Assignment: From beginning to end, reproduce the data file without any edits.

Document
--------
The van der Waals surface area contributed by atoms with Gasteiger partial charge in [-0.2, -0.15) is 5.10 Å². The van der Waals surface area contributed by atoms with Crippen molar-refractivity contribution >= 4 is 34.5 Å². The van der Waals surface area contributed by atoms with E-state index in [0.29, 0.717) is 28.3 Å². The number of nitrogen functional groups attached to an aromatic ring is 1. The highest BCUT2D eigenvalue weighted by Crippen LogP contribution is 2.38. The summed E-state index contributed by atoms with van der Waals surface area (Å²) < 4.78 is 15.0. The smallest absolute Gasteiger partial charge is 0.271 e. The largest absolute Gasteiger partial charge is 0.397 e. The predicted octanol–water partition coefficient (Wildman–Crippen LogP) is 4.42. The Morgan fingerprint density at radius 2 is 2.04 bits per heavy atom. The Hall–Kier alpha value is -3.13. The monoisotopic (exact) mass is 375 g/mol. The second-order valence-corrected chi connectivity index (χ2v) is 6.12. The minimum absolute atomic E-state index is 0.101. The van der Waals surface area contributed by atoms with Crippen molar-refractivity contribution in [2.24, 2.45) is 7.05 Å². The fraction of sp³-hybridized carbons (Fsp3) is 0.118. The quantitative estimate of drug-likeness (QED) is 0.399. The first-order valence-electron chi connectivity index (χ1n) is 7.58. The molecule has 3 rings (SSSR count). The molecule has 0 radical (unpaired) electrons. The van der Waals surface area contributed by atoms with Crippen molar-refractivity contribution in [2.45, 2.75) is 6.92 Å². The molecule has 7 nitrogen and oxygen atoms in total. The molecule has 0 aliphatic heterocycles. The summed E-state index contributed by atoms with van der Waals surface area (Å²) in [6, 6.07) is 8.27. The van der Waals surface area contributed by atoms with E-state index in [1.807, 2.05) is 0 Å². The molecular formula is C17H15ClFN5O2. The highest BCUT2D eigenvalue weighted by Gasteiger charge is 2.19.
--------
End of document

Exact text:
The van der Waals surface area contributed by atoms with Gasteiger partial charge in [-0.2, -0.15) is 5.10 Å². The van der Waals surface area contributed by atoms with Crippen molar-refractivity contribution >= 4 is 34.5 Å². The van der Waals surface area contributed by atoms with E-state index in [0.29, 0.717) is 28.3 Å². The number of nitrogen functional groups attached to an aromatic ring is 1. The highest BCUT2D eigenvalue weighted by Crippen LogP contribution is 2.38. The summed E-state index contributed by atoms with van der Waals surface area (Å²) < 4.78 is 15.0. The smallest absolute Gasteiger partial charge is 0.271 e. The largest absolute Gasteiger partial charge is 0.397 e. The predicted octanol–water partition coefficient (Wildman–Crippen LogP) is 4.42. The Morgan fingerprint density at radius 2 is 2.04 bits per heavy atom. The Hall–Kier alpha value is -3.13. The monoisotopic (exact) mass is 375 g/mol. The second-order valence-corrected chi connectivity index (χ2v) is 6.12. The minimum absolute atomic E-state index is 0.101. The van der Waals surface area contributed by atoms with Crippen molar-refractivity contribution in [2.24, 2.45) is 7.05 Å². The fraction of sp³-hybridized carbons (Fsp3) is 0.118. The quantitative estimate of drug-likeness (QED) is 0.399. The first-order valence-electron chi connectivity index (χ1n) is 7.58. The molecule has 3 rings (SSSR count). The molecule has 0 radical (unpaired) electrons. The van der Waals surface area contributed by atoms with Crippen molar-refractivity contribution in [2.45, 2.75) is 6.92 Å². The molecule has 7 nitrogen and oxygen atoms in total. The molecule has 0 aliphatic heterocycles. The summed E-state index contributed by atoms with van der Waals surface area (Å²) in [6, 6.07) is 8.27. The van der Waals surface area contributed by atoms with E-state index in [1.807, 2.05) is 0 Å². The molecular formula is C17H15ClFN5O2. The highest BCUT2D eigenvalue weighted by Gasteiger charge is 2.19.